Urban Legend (1998)
Directed by Jamie Blanks
Cast: Alicia Witt, Rebecca Gayheart, Jared Leto, Tara Reid, Michael Rosenbaum, Loretta Devine, Joshua Jackson, Natasha Gregson Wagner, Danielle Harris, Robert Englund, John Neville, Julian Richings, Brad Dourif.
1998 100 minutes
Rated: (for violence, profanity, brief sex, and mild gore).
Reviewed by Dustin Putman, September 25, 1998.
Back in the early 1980s, there was a slasher movie craze, and it eventually burned out because the films simply weren't any good, reaching for the lowest-common-denominator in filmmaking. But then 1996's "Scream," a genre-shattering horror flick, suddenly revived the genre, and since then we have been bombarded with new horror movies, and the strange thing is, ever since then, they could be divided easily into two categories: the great ("Scream," "Scream 2," "I Know What You Did Last Summer") and the awful ("An American Werewolf in Paris," "Wishmaster," "I Still Know What You Did Last Summer"). Usually you can tell before you see one of these little fright items whether they are going to be worthwhile or not. And luckily, the new slasher film, "Urban Legend," directed by newcomer Jamie Blanks, fits in the former category: the great.
"Urban Legend" stars Alicia Witt (TV's "Cybill") as Natalie, a student of the fictional northeastern college Pendleton University, who becomes convinced after several dead bodies show up that a psychopathic killer is on the loose, murdering people in ways that are based on urban legends (i.e. an axe-wielding killer hiding in the backseat of your car, a babysitter receiving threatening phone calls that are coming from inside the house, etc.). Complicating the story even more is the myth that at the college 25 years ago, a murder spree took place, and the sole survivor was Mr. Wexler (Robert Englund), who, surprise!, is currently teaching the American Folklore class at Pendleton U.
As in the "Scream" movies, "Urban Legend" has a lot of fun toying with its audience on who the killer is: could it be Mr. Wexler; Paul (Jared Leto), a journalism major and potential boyfriend of Natalie; the school's janitor; or any number of the other students and staff. Regardless of this minor similarity to "Scream," "Urban Legend" is an original because of the extremely clever, ingenious storyline. Practically no popular legend is left unturned, and all of them are used to spooky effect.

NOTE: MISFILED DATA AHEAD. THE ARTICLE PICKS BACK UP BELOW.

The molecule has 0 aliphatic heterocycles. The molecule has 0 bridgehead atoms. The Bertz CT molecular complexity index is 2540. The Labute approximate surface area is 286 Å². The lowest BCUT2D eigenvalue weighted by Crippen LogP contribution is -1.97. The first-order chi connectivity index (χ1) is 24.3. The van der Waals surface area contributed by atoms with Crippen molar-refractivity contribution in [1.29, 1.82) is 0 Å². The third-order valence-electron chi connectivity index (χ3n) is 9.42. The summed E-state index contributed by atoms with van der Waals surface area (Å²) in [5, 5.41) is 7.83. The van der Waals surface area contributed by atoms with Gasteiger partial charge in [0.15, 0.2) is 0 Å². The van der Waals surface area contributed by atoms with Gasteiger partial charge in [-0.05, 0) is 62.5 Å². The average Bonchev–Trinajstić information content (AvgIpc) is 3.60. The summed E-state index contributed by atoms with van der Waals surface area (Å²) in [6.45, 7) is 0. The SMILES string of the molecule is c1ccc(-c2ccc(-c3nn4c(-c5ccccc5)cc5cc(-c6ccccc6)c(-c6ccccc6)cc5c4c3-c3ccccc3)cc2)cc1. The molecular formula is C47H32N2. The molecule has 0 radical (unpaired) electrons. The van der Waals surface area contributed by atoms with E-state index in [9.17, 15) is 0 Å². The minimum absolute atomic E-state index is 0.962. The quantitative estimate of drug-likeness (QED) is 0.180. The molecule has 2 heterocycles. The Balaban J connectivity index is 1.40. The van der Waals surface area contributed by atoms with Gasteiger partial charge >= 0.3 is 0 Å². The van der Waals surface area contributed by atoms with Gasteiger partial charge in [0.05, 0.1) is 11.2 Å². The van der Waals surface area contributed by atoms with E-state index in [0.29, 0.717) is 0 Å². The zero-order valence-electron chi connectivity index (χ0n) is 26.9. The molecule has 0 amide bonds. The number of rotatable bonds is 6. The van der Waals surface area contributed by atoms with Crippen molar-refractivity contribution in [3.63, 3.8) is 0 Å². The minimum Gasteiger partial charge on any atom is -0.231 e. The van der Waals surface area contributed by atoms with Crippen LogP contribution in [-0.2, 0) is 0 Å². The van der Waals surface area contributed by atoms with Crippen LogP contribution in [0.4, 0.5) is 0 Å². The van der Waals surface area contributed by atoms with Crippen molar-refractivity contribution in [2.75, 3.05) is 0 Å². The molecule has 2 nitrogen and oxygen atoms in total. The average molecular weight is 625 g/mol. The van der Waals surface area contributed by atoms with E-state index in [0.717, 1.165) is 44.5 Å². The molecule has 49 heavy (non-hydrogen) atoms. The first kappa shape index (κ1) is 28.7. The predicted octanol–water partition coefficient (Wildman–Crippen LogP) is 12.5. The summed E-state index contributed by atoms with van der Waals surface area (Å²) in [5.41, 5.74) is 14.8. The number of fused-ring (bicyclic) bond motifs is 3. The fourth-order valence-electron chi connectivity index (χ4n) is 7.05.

There are many things that separate this from those 80's stalk-and-slash movies: the characters aren't all one-dimensional airheads, and the performances are from mostly talented up-and-coming actors; the writing is sharp and often funny, with many in-jokes and tributes to other movies, most noticeably "Halloween"; the killer's identity is, for most of the running time, unpredictable; and most importantly, it is actually scary, with many effective, suspenseful set-pieces. Two particular moments that are especially nerve-wracking is the opening scene, set at a gas station, and the other is set at a radio station. The picture runs at a brisk pace, and is consistently entertaining. The technical credits are superb, particularly the moody cinematography which casts the college as an ominous character of its own, and the down-beat music score by Christopher Young. Another plus is that there are very few songs in the movie, compared to other recent "hip" films aimed at young adults, and like some of the great genre works, like "Halloween" and "The Exorcist," it relies more on an instrumental scores.
If there is a negative thing about the resurgence of the horror genre, it is usually the climax, which reveals the killer's identity and then becomes an example of overacting, and loses its frightening grip. Not here. In "Urban Legend," the villain, whom will remain nameless, obviously has a lot of fun, and it becomes both menacing and strangely humorous. Oh, and one last thing that is worth mentioning: Loretta Devine, who plays the school's black security guard who is obsessed with Pam Grier and blaxploitation movies, is a standout, stealing every scene she's in. The same thing goes for Tara Reid (last seen in the Coen Brothers' "The Big Lebowski), as Sasha, Natalie's friend, and DJ at the college's radio station.
"Urban Legend" is one of the very best of the recent slasher offerings, because it mixes its laughs and chills with more smoothness and grace than usual, and it proves that just because it's a horror movie that includes people being murdered doesn't mean it still can't be intelligent and impressive filmmaking.
©1998 by Dustin Putman